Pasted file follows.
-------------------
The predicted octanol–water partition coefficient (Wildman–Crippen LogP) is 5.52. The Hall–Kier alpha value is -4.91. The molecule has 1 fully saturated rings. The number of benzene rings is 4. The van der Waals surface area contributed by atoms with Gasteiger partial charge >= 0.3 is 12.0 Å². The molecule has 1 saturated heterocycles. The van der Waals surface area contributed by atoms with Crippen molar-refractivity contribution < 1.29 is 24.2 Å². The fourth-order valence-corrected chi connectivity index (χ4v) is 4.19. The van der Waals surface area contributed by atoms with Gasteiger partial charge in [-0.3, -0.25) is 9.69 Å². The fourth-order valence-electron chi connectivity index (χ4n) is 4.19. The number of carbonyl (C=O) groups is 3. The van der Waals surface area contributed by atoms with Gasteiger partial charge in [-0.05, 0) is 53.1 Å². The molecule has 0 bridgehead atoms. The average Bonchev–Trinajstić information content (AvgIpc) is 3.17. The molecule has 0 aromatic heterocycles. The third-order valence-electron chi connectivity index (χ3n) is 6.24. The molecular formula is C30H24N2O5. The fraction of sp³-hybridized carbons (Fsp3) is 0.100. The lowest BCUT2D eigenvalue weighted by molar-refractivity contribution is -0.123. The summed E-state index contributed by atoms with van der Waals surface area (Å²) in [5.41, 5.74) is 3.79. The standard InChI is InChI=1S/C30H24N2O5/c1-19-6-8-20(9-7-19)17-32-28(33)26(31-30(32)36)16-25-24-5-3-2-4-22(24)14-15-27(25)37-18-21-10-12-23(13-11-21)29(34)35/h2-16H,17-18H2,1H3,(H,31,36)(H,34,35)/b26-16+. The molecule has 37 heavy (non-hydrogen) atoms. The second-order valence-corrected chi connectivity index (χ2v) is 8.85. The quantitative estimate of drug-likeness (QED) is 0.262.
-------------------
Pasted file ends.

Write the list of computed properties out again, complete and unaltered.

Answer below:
The predicted octanol–water partition coefficient (Wildman–Crippen LogP) is 5.52. The Hall–Kier alpha value is -4.91. The molecule has 1 fully saturated rings. The number of benzene rings is 4. The van der Waals surface area contributed by atoms with Gasteiger partial charge >= 0.3 is 12.0 Å². The molecule has 1 saturated heterocycles. The van der Waals surface area contributed by atoms with Crippen molar-refractivity contribution < 1.29 is 24.2 Å². The fourth-order valence-corrected chi connectivity index (χ4v) is 4.19. The van der Waals surface area contributed by atoms with Gasteiger partial charge in [-0.3, -0.25) is 9.69 Å². The fourth-order valence-electron chi connectivity index (χ4n) is 4.19. The number of carbonyl (C=O) groups is 3. The van der Waals surface area contributed by atoms with Gasteiger partial charge in [-0.05, 0) is 53.1 Å². The molecule has 0 bridgehead atoms. The average Bonchev–Trinajstić information content (AvgIpc) is 3.17. The molecule has 0 aromatic heterocycles. The third-order valence-electron chi connectivity index (χ3n) is 6.24. The molecular formula is C30H24N2O5. The fraction of sp³-hybridized carbons (Fsp3) is 0.100. The lowest BCUT2D eigenvalue weighted by molar-refractivity contribution is -0.123. The summed E-state index contributed by atoms with van der Waals surface area (Å²) in [5.41, 5.74) is 3.79. The standard InChI is InChI=1S/C30H24N2O5/c1-19-6-8-20(9-7-19)17-32-28(33)26(31-30(32)36)16-25-24-5-3-2-4-22(24)14-15-27(25)37-18-21-10-12-23(13-11-21)29(34)35/h2-16H,17-18H2,1H3,(H,31,36)(H,34,35)/b26-16+. The molecule has 37 heavy (non-hydrogen) atoms. The second-order valence-corrected chi connectivity index (χ2v) is 8.85. The quantitative estimate of drug-likeness (QED) is 0.262.